In our relationships, there is a fine line between the positive and negative effect of abase. In relationships, there should always be mutual respect. To keep this in balance is one of the finer arts of how we relate to others. For instance, we should always respect the office of POTUS (president of US). He has the position of highest authority in our country. We should always abase ourselves (read be humble) to respect his office. Seldom does that apply to our other relationships: maybe to our boss at work and always to God and his messengers in the church. In personal relationships with family and friends, to lower oneself will seldom cause a problem. Don’t humiliate yourself, but do try to be humble!

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Risk taking: there are times when it is necessary and others when it not the best of choices. Gamble, our word this week, is one that always involves risk. To gamble is the word that gives us expressions like “flip of the coin” and “shot in the dark.” It is an action that has an uncertain outcome and certainly does not create stability. There may be instances when we have to make decisions when we do not know all of the factors involved. For a stable person, those should be minimized. Don’t gamble when you do not know what reward will come!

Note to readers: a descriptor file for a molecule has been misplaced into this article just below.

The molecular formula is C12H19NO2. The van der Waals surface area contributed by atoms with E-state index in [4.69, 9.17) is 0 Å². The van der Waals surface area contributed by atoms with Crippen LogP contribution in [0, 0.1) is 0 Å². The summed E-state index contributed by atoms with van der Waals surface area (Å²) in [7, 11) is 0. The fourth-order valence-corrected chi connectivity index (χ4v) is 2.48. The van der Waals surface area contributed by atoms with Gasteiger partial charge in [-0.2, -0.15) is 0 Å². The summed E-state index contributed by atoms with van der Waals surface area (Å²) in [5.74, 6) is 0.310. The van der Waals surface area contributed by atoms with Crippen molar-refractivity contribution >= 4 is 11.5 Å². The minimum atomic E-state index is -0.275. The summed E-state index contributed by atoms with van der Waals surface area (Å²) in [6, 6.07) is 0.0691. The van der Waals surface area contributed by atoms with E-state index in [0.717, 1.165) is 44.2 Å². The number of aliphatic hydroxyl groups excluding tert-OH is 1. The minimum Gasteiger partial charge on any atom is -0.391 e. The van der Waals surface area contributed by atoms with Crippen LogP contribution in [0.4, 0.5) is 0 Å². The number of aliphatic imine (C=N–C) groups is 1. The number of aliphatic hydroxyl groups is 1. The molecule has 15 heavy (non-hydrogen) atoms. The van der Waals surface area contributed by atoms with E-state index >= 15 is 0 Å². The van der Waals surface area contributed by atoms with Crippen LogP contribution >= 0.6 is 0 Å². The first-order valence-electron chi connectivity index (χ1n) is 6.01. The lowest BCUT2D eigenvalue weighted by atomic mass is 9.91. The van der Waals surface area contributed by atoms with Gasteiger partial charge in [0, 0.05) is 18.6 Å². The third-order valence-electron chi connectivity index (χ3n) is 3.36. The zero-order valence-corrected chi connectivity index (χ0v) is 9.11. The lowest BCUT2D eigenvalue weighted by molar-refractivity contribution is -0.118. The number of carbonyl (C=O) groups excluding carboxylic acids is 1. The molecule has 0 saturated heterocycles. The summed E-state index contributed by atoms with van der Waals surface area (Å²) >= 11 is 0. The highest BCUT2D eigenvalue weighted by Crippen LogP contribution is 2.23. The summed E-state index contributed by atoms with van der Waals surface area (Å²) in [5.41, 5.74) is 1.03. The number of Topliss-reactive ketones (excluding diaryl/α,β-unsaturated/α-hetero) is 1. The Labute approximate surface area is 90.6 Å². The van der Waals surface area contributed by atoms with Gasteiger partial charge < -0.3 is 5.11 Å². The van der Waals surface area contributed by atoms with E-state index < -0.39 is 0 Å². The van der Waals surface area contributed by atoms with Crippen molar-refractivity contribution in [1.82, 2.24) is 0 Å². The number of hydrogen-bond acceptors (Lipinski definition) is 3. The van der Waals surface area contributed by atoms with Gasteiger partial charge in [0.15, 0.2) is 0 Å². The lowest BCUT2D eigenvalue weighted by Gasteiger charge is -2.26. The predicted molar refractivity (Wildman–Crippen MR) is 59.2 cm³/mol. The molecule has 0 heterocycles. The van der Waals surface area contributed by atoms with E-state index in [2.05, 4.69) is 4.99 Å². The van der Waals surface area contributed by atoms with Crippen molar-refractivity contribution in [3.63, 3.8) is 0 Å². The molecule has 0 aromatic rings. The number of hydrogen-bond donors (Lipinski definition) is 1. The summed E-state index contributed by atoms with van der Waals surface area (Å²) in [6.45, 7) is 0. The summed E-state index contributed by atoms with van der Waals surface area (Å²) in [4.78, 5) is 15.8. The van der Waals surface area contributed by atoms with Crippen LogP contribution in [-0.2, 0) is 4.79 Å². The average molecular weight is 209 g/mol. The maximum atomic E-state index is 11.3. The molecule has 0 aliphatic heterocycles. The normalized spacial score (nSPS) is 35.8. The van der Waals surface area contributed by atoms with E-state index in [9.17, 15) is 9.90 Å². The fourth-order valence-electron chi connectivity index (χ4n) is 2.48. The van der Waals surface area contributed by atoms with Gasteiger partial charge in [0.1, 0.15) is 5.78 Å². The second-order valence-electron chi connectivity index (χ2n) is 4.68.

Have you ever made reckless or hazardous decisions? Many of us remember some decision we made that was not wise and the results hurtful. Gamble has three main definitions as a verb and two as a noun. To bet on an uncertain outcome or play a game of chance for money is gambling. That is the meaning that we are most accustomed to but it also means risk taking in the hope of gaining an advantage or a benefit. It also means to engage in reckless or hazardous behavior. For instance: “you are gambling with your health by continuing to smoke (or drink). Don’t be guilty of taking an action with an uncertain outcome!